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Presidential Race
5:32 am
Sun October 21, 2012

Turns Out, There Are Rules For The Debates. Lots

The candidates agreed to 21 pages of debate rules, but whether they obey them is another story.
Saul Loeb AFP/Getty Images

Originally published on Mon October 22, 2012 7:03 am

When President Obama and Gov. Mitt Romney meet for their third presidential debate on Monday, there will be some rules for the candidates — and the audience.

In the first debate, Jim Lehrer of PBS demanded "Absolute silence!" Although Lehrer caught some flack for letting the candidates freewheel in that debate, he meant business when it came to keeping the audience quiet.

"If you hear something that's really terrific, sit on it!" he told the audience. "If you hear something you don't like, sit on it!"

But that's not the only debate rule — not by far.

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It's All Politics
5:23 am
Sun October 21, 2012

Libya Has Become The Flash Point Of Foreign Policy Debate

An empty bullet shell in the U.S. Consulate compound in Benghazi, Libya, on Sept. 13, after the attack on the building late on Sept. 11, in which the U.S. ambassador and three other Americans were killed.
Gianluigi Guercia AFP/Getty Images

Originally published on Sun October 21, 2012 11:24 am

In the end, it's an argument about competence.

The Obama administration's response to the Sept. 11 killings at the U.S. Consulate in Benghazi, Libya, has become a staple of the campaign. It's bound to come up again during Monday's debate about foreign policy.

Mitt Romney will use the event — which left four Americans dead, including Ambassador Chris Stevens — to question President Obama's veracity and his handling of foreign policy in general.

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Election 2012
4:46 pm
Sat October 20, 2012

Obama And Romney, Metaphorically Speaking

Whatever you think about the candidates, we can all agree both have been punching bags for their opponents.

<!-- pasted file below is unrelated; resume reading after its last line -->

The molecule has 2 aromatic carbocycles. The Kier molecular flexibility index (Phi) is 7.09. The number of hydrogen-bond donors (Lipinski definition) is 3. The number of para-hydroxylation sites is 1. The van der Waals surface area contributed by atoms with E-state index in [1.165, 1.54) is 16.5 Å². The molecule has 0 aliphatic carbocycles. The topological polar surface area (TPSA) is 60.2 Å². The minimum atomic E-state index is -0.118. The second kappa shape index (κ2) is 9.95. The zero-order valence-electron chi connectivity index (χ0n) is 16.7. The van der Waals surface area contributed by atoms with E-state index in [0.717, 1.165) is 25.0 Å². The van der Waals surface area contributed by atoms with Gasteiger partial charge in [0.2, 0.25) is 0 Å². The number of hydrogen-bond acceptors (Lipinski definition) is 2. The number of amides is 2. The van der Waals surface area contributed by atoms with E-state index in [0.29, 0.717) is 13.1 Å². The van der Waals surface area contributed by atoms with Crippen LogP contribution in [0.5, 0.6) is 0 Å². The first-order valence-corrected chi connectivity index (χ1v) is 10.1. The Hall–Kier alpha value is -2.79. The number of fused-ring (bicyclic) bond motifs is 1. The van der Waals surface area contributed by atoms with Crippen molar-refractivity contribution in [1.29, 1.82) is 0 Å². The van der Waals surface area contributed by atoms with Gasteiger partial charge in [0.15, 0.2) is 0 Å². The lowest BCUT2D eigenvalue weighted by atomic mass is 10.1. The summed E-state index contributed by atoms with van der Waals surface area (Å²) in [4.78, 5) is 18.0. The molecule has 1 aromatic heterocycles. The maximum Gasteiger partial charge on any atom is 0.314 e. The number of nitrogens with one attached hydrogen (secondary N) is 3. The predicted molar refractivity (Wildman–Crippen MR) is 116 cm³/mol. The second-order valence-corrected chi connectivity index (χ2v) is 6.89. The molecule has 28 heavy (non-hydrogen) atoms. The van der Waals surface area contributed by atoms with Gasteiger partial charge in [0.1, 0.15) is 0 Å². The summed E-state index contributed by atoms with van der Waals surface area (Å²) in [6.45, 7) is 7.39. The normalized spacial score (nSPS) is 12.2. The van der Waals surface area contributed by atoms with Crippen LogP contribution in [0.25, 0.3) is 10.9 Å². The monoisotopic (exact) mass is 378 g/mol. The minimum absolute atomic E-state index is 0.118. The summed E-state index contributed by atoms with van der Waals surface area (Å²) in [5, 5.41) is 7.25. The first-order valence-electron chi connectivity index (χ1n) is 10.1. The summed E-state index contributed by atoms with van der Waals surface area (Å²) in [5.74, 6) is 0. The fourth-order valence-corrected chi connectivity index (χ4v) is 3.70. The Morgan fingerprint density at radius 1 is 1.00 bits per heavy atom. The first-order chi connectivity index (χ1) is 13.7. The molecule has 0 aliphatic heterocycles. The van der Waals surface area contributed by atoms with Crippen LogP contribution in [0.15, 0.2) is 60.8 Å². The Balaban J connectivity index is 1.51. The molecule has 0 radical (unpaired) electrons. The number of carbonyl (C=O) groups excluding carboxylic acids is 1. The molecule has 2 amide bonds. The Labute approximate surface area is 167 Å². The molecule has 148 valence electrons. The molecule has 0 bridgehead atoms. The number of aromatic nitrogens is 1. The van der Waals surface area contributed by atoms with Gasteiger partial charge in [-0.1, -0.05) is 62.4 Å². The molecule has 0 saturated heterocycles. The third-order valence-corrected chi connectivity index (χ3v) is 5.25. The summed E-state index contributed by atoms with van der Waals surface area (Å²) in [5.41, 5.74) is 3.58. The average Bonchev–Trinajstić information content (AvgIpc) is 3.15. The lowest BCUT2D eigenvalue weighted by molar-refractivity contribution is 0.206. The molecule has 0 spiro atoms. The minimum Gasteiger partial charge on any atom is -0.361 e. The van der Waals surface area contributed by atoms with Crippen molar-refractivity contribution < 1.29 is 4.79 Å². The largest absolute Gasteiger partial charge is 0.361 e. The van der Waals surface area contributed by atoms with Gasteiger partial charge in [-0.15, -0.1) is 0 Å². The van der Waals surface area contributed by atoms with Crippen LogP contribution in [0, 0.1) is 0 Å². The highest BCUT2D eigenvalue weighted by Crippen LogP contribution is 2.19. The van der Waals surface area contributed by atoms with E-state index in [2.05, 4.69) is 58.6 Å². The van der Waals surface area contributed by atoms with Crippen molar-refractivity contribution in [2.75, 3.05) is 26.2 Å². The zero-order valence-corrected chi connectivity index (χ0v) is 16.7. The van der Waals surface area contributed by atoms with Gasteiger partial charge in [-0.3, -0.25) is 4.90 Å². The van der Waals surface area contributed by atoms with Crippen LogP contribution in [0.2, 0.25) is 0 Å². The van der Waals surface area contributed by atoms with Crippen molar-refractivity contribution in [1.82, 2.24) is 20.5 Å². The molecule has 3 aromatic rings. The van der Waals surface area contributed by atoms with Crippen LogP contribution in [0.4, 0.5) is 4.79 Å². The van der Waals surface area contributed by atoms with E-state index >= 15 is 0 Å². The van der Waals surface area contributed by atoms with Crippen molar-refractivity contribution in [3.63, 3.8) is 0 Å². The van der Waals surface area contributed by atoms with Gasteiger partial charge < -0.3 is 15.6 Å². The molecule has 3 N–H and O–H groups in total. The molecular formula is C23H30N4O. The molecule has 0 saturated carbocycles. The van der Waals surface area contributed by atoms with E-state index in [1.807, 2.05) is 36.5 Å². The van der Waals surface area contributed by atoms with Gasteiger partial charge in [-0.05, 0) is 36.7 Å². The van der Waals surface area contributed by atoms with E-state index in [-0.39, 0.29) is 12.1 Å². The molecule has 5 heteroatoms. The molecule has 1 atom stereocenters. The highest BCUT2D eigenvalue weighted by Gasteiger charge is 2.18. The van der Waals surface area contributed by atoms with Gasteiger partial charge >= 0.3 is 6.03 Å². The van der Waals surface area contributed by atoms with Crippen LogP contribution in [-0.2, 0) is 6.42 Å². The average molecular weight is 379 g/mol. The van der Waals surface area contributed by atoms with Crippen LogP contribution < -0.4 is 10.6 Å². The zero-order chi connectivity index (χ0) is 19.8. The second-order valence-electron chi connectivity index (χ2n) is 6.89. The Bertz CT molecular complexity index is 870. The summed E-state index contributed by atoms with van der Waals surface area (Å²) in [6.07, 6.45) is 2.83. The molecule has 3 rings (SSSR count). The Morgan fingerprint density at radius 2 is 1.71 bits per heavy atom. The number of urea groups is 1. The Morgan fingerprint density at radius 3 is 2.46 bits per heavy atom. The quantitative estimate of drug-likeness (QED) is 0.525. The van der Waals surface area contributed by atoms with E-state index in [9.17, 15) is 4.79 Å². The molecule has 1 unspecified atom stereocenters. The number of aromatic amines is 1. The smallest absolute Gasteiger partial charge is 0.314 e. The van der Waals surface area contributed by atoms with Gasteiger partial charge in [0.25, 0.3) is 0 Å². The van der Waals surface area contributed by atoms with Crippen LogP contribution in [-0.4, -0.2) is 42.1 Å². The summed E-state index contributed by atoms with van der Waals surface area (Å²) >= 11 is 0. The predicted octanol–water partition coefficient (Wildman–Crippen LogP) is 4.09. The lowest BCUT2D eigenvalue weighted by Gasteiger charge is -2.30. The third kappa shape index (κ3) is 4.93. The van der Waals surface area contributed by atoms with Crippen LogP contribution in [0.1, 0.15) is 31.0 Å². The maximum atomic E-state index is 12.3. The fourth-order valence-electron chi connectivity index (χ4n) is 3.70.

Chris O'Meara AP

Sometimes it feels like everything that should be said about President Obama and Republican Mitt Romney has already been said.

But maybe there is a way to talk about politicians in a fresher, cleaner way — without talking about politics. Like — or as — poets do it. Speaking metaphorically.

Sometimes you can say more about someone by not really talking about the person, but talking about something else. My love is like a red red rose, Robert Burns wrote. He is a feather in the wind, Led Zeppelin sang.

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Kee Facts: A Few Things You Didn't Know
4:12 pm
Sat October 20, 2012

The Strangely True Tale Of Johnny Appleseed

He's legend now, but Johnny Appleseed was as odd as his myth.
Time & Life Pictures/Getty Image

Originally published on Sun October 21, 2012 2:07 pm

Apples — right off the tree, baked in a pie, pressed into cider or mashed into sauce — are a basic element of American culture. October is the month to celebrate them, thanks, in part, to Johnny Appleseed.

You've probably heard of the legendary character who traveled the Midwest planting trees, but he's not a myth. Johnny Appleseed's real name was John Chapman, and he was born in Massachusetts in either 1774 or 1775.

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Technology
4:00 pm
Sat October 20, 2012

French Tweet Sweep Shows Twitter's Local Struggles

Originally published on Sat October 20, 2012 5:35 pm

Friday, Twitter agreed to pull racist tweets after a French organization threatened to sue. The company has resisted efforts to police its content. But hate speech is illegal in many European countries, and anti-hate groups there are grappling with how to deal with the challenge of social media.

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